When girls succeed and women lead
It takes a village to raise a child, and it takes a community to educate a girl.
This week, the power of rural community partnerships to shape the future of the most marginalized girls was highlighted by Camfed Tanzania during its 10th anniversary AGM. Together with students, alumnae, teachers, parents, district and national officials Camfed celebrated the achievements of its movement for girls’ education and made plans to accelerate its impact through the leadership of the young women in its CAMA alumnae network.
Camfed Tanzania launched over a decade ago to support the most marginalized children to access school, stay in school and succeed, changing the prospects for themselves and their communities. Today, it partners with 675 rural schools, has supported more than 163,000 children to go to school, and improved the learning environment for more than 511,000 students.
“Our success stands on the partnerships we build with community members, schools and district officials to support, protect and nurture vulnerable children, a majority of whom are girls. Our governance model is accountable to every individual girl, and our partners are the shareholders in girls’ success – shareholders with whom we strategized over the past fortnight,” says Lydia Wilbard, Co-Director of Camfed Tanzania. Ms. Wilbard co-founded the Tanzanian chapter of CAMA (the Camfed Association). Now 7,957-strong, CAMA Tanzania is part of a movement of more than 55,000 educated young women from across rural sub-Saharan Africa.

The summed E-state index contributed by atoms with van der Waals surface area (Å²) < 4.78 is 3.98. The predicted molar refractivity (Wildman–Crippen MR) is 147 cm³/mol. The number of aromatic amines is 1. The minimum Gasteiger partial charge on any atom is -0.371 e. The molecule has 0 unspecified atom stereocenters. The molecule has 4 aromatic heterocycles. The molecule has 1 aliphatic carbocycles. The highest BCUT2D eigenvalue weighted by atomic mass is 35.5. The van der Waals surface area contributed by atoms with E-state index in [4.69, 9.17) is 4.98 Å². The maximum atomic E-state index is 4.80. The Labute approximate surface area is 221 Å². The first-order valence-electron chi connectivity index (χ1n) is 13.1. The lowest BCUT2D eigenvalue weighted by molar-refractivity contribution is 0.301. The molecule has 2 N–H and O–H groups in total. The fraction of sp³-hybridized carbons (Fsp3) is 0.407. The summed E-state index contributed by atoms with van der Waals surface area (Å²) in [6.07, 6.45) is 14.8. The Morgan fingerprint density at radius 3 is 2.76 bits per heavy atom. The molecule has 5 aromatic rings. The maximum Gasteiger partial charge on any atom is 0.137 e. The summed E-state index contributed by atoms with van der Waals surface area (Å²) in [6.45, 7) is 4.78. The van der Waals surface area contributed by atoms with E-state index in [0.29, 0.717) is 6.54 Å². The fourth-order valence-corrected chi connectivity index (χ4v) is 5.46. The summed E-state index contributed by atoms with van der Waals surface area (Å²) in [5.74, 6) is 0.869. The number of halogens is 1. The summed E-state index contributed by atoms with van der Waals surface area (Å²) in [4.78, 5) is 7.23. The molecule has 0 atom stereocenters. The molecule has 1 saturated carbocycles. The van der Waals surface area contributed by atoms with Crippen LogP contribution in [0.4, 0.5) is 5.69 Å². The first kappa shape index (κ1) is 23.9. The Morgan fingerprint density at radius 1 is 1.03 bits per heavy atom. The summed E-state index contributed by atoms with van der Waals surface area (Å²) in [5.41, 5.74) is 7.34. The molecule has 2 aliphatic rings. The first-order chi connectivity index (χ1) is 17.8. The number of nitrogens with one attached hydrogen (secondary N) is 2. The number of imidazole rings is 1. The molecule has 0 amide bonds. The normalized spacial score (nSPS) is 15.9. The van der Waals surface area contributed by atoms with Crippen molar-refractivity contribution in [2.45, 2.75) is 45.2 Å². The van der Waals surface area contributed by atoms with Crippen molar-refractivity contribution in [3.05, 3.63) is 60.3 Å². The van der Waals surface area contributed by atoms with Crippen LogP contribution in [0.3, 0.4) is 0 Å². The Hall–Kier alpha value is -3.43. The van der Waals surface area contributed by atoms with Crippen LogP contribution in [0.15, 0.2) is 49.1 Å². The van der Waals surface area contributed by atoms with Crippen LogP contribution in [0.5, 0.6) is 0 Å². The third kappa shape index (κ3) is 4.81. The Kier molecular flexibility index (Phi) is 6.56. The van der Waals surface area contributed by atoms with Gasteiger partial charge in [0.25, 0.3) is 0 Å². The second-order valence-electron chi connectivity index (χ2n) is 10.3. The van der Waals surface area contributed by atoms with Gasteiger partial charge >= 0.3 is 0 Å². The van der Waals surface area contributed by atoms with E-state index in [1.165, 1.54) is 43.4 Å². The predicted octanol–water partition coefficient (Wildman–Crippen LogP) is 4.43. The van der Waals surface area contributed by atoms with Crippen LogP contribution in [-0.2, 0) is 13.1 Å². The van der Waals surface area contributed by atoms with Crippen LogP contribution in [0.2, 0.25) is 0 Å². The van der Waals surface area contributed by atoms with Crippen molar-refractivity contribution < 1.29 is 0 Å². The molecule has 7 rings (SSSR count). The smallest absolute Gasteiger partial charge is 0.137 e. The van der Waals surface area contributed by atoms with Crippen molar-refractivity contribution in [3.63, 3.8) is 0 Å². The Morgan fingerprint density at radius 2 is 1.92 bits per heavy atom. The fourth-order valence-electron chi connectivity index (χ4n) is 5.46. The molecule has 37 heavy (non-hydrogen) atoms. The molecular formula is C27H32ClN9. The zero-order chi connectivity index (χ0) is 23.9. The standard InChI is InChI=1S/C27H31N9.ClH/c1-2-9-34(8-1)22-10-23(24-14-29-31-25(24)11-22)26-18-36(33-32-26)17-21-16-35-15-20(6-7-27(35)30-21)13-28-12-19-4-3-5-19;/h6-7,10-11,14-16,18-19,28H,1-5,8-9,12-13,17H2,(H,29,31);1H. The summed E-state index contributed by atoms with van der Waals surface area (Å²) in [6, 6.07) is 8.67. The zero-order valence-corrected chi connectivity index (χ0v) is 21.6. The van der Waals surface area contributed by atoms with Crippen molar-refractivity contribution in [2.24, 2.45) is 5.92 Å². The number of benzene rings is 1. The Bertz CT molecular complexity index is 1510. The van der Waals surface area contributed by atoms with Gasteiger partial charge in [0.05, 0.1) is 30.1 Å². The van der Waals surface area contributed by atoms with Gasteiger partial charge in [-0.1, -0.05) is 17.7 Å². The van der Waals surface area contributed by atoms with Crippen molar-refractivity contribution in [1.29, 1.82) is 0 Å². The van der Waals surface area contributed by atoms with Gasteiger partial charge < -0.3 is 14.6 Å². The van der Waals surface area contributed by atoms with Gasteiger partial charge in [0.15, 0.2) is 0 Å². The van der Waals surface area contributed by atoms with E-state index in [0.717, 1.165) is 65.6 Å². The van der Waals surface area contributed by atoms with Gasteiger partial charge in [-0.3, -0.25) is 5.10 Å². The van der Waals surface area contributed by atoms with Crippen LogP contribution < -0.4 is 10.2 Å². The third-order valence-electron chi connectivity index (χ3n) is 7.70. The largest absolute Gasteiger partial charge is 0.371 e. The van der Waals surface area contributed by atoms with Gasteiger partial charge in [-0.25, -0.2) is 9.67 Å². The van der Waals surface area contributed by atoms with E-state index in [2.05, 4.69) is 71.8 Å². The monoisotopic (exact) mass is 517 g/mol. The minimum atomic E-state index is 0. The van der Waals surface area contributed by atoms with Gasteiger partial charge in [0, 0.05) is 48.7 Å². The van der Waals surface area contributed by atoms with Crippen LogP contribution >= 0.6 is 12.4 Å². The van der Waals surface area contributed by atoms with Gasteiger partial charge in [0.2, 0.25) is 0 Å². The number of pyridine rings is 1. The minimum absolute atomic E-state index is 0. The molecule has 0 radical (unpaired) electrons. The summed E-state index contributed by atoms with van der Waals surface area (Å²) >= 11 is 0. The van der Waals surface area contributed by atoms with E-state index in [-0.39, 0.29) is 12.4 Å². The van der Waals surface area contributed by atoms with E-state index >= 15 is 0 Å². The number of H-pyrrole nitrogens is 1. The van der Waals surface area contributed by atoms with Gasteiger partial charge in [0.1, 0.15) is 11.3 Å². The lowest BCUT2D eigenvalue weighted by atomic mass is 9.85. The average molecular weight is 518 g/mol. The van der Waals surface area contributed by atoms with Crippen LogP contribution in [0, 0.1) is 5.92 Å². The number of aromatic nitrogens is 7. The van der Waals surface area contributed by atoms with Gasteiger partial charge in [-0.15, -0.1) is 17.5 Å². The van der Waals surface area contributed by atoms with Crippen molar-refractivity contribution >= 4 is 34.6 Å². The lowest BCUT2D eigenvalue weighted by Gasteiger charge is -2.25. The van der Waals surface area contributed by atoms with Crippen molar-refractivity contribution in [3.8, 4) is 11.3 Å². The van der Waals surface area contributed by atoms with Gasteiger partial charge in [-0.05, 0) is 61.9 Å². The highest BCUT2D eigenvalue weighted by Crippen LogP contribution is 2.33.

Running innovative programmes that address education quality
Through CAMA, alumnae access the tools, resources and emotional support they need to become independent leaders in their communities and beyond. A decade on, CAMA’s leaders are using their personal experience of poverty and exclusion to mentor the next generation of vulnerable students, and build bridges between families, schools and government institutions.
CAMA members are running businesses and joining professions that lift their families out of poverty. They are actively developing and running innovative programmes that address education quality, child protection, women’s empowerment and sustainable economic development in their local schools and in the wider community.
“We now have nearly 1,000 trained CAMA members – like Zuhura in Bagamoyo and Deborah in Iringa – delivering life skills, study skills and literacy curricula in local secondary schools, helping children stay in school and succeed,” Lydia Wilbard explains. “Alumna Aida is now a qualified Teacher Mentor in Ulanga District, providing psycho-social support for marginalized students. Josephine from Kibaha District is an elected ward councillor, advocating for education in local politics. CAMA member Sophia is a midwife in Iringa District, improving health outcomes for rural women and their babies. Eva from Kilosa District is a thriving entrepreneur, who shares her business and sustainable agriculture expertise on the District Community Entrepreneurship Board. And Grace from Handeni District is a police officer, who protects the vulnerable from exploitation and violation.”
Together with their communities, using their own resources, CAMA members in Tanzania supported 26,711 students to go to school in 2015 alone.
“Our impact over the past decade demonstrates the multiplier effect of our investment in girls’ education, as it spreads without boundaries. Girls’ education and women’s empowerment truly is the best investment we can make to break the cycle of poverty for good,” Lydia Wilbard concludes.